Why do we think some pieces are supremely ugly? Will we love the way our objects look forever? Mr. de Botton brings us a certain antique shop in London, a place "where objects make a last attempt to tempt the partially sighted before they are carted off to erode in a landfill." He describes an object there, which he labels "an extremely grievous-looking item, a sideboard with bulbous wings, two bay windows, Corinthian columns and a gilt-edged mirror. Though the piece's drawers still work and the finish remains miraculously unspoilt, its price is closer to that of firewood than of furniture." It is hideous. He continues, "And yet how loved this sideboard must once have been. A maid might have run her duster over it ever few days in an ample house in Richmond or Wimbledon. For a generation, it would have proudly displayed Christmas pudding, champagne glasses..." And yet nobody will buy it. He goes on, "Finding things beautiful naturally invites us to imagine that we will remain loyal to our feelings. But the histories of design and architecture offer little reassurance as to the fidelity of our tastes. The fate of this sideboard imitates that of numberless mansions, concert halls and chairs. Our impressions of beauty continually swing between stylistic polarities: between the restrained and the exuberant; the rustic and the urban; the feminine and the masculine- leading us ruthlessly to abandon objects to expire in junk shops at every swerve."
Why? He cites early 20th century German art historian Worringer, who categorizes art into two basic types: abstract and realistic, "either one of which might, at any given time in a particular society, be favoured over the other... the determinant lay, he believed, in those values which the society in question was lacking, for it would love in art whatever it did not possess in sufficient supply within itself. Therefore, we can understand the fascination with gilded walls its flowery ornaments in the 17th century when we see the context: "one where violence and disease were constant threats, even for the wealthy." Just because we reject that style today in favor of "walls unplastered and bare, doesn't mean we are "any less deficient." Modern life, especially in America, "has become rule-bound and materially abundant, punctilious and routine," and so we design buildings that move towards "the natural and unfussy, the rough and authentic." He summarizes, "That we need art in the first place is a sign that we stand in almost permanent danger of imbalance, of failing to regulate out extremes, of losing our grip on the golden mean between life's great opposites: boredom and excitement, reason and imagination, simplicity and complexity, safety and danger, austerity and luxury. (153-157)"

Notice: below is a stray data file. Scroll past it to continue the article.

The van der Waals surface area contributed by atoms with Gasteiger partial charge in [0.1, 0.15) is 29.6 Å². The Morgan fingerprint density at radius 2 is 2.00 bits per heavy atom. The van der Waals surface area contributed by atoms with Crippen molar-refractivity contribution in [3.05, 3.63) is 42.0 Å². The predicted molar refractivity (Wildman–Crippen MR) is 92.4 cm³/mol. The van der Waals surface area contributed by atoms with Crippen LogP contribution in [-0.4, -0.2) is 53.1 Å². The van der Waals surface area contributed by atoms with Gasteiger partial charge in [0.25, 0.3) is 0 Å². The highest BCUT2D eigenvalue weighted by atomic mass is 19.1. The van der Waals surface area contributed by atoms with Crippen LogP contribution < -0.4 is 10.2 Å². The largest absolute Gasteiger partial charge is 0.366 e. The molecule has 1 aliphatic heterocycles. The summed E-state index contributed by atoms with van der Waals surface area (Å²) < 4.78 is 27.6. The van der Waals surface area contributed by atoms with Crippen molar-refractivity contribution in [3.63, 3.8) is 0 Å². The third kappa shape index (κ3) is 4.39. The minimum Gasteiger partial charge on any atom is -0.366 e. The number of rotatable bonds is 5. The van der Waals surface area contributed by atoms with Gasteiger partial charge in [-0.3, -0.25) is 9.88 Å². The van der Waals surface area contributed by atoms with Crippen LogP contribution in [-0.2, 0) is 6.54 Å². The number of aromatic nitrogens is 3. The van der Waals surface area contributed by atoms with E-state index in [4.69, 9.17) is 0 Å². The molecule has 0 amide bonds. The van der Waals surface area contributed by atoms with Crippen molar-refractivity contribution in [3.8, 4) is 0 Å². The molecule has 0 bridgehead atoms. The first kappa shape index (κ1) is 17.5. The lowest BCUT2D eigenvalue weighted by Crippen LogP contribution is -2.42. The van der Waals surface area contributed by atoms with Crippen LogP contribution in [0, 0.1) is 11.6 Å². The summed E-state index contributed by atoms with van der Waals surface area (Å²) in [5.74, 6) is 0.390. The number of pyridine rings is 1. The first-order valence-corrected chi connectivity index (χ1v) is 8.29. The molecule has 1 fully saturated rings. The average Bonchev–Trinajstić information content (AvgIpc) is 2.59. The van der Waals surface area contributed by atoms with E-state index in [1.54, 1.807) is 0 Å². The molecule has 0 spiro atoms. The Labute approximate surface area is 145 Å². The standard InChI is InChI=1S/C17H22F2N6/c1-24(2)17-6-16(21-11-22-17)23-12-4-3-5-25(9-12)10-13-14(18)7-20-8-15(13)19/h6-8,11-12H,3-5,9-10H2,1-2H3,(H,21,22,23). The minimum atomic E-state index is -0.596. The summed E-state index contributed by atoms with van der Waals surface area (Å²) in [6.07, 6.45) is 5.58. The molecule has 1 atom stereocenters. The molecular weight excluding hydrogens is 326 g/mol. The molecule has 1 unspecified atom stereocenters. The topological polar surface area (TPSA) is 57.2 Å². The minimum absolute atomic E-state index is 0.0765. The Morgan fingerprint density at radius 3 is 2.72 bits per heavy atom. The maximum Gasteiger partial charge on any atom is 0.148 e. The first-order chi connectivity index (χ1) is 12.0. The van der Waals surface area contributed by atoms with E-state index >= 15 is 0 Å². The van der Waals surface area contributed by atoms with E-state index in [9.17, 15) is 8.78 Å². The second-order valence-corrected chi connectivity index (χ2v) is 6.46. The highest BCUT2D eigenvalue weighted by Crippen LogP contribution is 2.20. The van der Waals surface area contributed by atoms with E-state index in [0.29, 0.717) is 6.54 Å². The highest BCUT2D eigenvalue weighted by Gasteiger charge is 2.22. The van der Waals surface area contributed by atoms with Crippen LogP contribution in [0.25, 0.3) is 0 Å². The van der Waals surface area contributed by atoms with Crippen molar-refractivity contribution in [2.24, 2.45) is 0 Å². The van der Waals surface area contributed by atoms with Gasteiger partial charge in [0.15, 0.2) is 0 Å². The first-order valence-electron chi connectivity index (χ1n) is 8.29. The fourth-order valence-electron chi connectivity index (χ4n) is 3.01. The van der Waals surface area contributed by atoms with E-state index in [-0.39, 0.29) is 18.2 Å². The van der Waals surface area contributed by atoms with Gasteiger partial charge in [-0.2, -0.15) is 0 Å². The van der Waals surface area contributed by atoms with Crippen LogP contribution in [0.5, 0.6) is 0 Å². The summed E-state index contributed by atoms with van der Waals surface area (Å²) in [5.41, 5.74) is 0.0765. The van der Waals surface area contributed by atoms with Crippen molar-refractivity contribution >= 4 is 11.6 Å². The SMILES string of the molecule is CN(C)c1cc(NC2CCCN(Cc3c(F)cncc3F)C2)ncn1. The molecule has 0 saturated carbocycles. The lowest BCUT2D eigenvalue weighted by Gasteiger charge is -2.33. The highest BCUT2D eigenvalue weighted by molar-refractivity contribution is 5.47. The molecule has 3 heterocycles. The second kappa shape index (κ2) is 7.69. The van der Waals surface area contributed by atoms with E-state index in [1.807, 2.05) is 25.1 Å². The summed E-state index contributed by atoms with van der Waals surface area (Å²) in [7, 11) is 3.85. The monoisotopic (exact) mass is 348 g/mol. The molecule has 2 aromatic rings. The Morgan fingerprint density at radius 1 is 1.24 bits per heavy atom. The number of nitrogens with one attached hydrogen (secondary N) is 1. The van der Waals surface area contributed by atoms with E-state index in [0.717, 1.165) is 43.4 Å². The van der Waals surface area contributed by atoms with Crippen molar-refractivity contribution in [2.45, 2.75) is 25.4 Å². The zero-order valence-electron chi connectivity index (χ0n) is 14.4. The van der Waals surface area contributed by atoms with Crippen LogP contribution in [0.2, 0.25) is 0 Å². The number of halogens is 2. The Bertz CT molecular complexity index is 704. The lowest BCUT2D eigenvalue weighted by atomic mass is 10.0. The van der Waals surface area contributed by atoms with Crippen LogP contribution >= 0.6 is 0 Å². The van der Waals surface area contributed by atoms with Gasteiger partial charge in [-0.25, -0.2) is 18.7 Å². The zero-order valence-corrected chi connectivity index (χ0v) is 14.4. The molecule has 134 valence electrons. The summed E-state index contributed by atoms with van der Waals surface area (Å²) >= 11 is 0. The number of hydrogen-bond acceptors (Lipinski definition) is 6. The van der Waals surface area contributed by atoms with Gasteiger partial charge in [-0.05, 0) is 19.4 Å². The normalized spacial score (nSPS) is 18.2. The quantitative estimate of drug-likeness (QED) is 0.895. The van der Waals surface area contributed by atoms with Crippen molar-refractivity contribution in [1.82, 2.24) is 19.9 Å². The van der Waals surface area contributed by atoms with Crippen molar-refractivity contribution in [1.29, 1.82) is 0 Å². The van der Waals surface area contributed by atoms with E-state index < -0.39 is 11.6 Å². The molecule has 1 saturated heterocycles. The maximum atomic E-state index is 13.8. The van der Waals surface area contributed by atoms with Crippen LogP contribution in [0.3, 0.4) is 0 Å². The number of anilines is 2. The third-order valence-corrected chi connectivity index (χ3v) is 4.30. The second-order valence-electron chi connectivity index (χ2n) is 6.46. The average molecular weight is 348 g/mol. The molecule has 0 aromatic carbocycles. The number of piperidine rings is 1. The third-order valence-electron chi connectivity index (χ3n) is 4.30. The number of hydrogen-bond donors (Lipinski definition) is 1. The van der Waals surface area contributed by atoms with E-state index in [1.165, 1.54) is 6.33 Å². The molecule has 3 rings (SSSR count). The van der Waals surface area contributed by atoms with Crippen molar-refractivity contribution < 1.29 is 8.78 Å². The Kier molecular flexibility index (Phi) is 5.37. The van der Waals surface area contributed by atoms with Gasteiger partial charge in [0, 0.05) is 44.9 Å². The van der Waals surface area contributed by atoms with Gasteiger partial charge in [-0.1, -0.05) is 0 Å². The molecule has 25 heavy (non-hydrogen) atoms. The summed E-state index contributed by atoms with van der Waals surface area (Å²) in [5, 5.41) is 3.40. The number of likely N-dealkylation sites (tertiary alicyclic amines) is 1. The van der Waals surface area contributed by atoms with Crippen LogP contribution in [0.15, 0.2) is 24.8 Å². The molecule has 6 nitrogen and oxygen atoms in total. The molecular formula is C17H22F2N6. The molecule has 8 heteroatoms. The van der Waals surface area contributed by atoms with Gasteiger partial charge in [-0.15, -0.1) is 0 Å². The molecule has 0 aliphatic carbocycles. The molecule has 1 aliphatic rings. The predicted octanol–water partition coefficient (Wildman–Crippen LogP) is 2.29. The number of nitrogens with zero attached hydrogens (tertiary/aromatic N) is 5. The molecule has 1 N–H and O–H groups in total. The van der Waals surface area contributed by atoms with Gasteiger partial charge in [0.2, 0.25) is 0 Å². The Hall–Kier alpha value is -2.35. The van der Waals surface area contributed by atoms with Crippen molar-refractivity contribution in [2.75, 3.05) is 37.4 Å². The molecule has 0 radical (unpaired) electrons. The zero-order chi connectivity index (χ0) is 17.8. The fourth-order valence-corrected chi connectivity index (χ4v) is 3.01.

How true! I think that I missed out on taking Art Theory/History in school, if this is what they talk about there. How particularly germane to the latest Americana/work fashion movement, characterized by the explosion in popularity of classic mens retailers (J. Crew, L.L. Bean), hunting/fishing gear (Filson, Duluth Pack), handmade leather goods (Billykirk), work boots (Red Wing), etc. You can see it all and more glorified in Michael Williams' blog. Modern life has become too technologically advanced and made us largely immobile, we sit in front of glowing screens all day and then sit in our cars to go home and sit in front of another screen. (Of course there are exceptions; B loves the state of technology and work and happily spends most of his life indoors.)
I've always had an inclination towards hardy, practical clothing and equipment, because of the fact that I grew up in a mundane, suburban environment where I would never need to use such things. So it makes them seem romantic. This is precisely why I go hiking and camping. Not because I am intrinsically drawn towards stumbling over rocky paths, reeking like smoke, being terrorized by insects, and using inconvenient cooking methods. But by willingly engaging in these uncomfortable activities, I feel different and somehow more alive. Some might say I feel a "connection with the nature," which is exactly what much of our society has lost. But really, only the rich and privileged have the luxury of assuaging their anxieties through accumulation of goods that match the lifestyle they lack.de Botton, Alain. The Architecture of Happiness. New York: Vintage International, Random House, Inc., 2006